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Niedermayer shows he's still an All-Star

Sunday, 01.27.2008 / 11:18 PM / 2008 NHL All-Star Game

By Brian Compton - Deputy Managing Editor

Scott Niedermayer – one of four Ducks to participate in the All-Star Game – found the back of the net, as he cut the Eastern Conference’s lead to 5-3 with a goal at 15:08 of the second period.
ATLANTA -- Scott Niedermayer was just as surprised as anyone when he was asked to participate at Sunday’s NHL All-Star Game at Philips Arena.

The 34-year-old defenseman has only appeared in 19 games this season, as he was undecided for several months as to whether he’d ever play another game after helping the Anaheim Ducks win the Stanley Cup in 2007. But the reigning Conn Smythe Trophy winner ultimately decided in December that he would return to the Ducks.

A little more than a month later, he was in Atlanta with many of the game’s best – and he certainly didn’t look out of place.

Niedermayer – one of four Ducks to participate in the contest -- even found the back of the net, as he cut the Eastern Conference’s lead to 5-3 with a goal at 15:08 of the second period. The four-time Stanley Cup winner jumped into the play as he gained control of a loose puck in the slot and wristed it past Tomas Vokoun.

“It was fun to play,” said Niedermayer, who has 11 points since his return. “It’s nice that both teams turned it up at the end and wanted to win. It was fun to be a part of this.”

Chris Pronger couldn’t help but joke about Niedermayer’s tally, which was the second of four unanswered goals by the Western Conference. But an early 5-1 deficit was just too much to overcome, as the East came out on top, 8-7.

“Nice to see the old man contribute,” the fellow Ducks defenseman said. “It just shows the type of player he is. Everybody thinks he’s so old. He’s in good shape. He’s 34, he’s young. He just looks old.”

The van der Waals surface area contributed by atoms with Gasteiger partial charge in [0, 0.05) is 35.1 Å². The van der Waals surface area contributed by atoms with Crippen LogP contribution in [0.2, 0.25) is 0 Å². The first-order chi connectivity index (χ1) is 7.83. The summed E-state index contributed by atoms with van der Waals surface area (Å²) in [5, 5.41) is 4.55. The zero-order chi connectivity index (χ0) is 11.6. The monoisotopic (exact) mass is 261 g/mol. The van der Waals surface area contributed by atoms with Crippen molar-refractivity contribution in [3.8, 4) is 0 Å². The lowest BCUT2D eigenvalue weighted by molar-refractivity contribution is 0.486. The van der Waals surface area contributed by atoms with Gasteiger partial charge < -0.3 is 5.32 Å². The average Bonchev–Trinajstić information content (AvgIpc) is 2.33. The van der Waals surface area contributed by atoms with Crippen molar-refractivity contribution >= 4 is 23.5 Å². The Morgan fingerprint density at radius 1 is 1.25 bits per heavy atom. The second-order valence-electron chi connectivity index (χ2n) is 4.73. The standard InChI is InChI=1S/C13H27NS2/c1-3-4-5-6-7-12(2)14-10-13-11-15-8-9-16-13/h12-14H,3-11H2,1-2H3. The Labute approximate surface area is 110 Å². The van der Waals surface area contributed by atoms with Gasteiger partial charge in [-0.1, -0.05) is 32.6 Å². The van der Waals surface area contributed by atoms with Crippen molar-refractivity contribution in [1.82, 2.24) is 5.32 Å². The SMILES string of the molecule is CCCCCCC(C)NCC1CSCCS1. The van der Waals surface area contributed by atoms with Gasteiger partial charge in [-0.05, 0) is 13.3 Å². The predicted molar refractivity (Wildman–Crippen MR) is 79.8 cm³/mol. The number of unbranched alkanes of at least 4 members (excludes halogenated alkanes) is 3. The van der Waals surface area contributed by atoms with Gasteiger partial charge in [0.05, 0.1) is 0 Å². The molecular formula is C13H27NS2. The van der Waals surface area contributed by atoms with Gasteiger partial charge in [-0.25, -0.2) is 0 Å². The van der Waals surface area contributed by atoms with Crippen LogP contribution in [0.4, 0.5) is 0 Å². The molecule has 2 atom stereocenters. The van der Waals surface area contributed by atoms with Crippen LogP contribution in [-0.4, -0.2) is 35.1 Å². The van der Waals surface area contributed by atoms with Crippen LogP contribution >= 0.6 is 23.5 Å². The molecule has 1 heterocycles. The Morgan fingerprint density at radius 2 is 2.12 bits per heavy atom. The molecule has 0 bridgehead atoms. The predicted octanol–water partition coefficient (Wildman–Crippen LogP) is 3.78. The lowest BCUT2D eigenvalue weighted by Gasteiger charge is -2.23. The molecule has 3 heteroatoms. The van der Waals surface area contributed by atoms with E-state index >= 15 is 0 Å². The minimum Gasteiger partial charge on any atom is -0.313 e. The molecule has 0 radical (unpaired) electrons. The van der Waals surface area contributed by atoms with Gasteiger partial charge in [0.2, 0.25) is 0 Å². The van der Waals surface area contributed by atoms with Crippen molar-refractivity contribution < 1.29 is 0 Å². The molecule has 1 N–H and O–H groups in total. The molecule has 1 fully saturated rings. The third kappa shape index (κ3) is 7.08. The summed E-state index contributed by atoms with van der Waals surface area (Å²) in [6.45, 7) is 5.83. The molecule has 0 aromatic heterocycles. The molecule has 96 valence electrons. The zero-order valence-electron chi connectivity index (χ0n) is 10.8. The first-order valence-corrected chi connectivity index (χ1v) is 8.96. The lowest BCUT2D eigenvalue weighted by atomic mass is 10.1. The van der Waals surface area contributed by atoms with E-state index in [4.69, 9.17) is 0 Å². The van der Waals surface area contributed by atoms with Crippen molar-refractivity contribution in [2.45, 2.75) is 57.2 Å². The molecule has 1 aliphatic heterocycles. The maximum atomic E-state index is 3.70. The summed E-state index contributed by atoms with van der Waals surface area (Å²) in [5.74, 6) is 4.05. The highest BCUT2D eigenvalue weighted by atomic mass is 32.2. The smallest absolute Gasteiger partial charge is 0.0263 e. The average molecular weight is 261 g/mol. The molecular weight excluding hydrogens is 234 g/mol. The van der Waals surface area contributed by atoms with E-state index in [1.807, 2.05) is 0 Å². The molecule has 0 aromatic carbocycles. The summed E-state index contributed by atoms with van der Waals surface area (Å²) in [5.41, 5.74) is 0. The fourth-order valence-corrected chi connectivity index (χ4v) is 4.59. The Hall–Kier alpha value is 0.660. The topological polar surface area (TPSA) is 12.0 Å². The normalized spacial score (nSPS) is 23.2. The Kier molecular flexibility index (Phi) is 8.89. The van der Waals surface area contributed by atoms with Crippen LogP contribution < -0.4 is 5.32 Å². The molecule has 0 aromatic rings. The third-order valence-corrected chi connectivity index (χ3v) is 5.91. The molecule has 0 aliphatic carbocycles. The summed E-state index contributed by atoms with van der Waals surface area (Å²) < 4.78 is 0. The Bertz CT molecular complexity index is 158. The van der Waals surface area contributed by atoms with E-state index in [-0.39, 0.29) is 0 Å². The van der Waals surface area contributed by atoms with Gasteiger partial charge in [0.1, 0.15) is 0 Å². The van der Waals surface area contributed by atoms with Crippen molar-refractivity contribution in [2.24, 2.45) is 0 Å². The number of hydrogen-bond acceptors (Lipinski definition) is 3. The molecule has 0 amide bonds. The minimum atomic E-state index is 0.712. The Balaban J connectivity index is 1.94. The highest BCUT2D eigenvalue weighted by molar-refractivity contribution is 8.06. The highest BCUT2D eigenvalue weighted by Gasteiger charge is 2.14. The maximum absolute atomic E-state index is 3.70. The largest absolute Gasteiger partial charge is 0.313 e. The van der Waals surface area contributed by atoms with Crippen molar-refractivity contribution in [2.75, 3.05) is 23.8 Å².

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It also shows Niedermayer’s enthusiasm for All-Star weekend, even if nobody – including Niedermayer himself – expected him to be in Atlanta.

“This is my fourth time; it’s not like I’ve been here 12 times,” Niedermayer said. “It’s exciting and it’s a nice change of pace in the middle of the year. I was surprised to get picked playing only 19 games, but the fact I have been around a while helped me out.”

The All-Star Game provided an opportunity for everyone on both sides to play in a relaxed atmosphere – a far cry from the rigors of the NHL’s regular season. Only seven points separate first and fourth place in the Pacific Division, which Niedermayer and the Ducks are attempting to claim for the second straight season.

Anaheim returns to the ice on Wednesday night in Minnesota in the second contest of a brutal nine-game road trip, easily the team’s longest of the season.

“It was just fun to be out there with all these guys, playing that kind of hockey,” said Niedermayer, who appeared in his fourth All-Star Game. “It’s obviously a lot different. It’s tight for most teams, and a lot of hard work has to be done. Back to the grindstone.”

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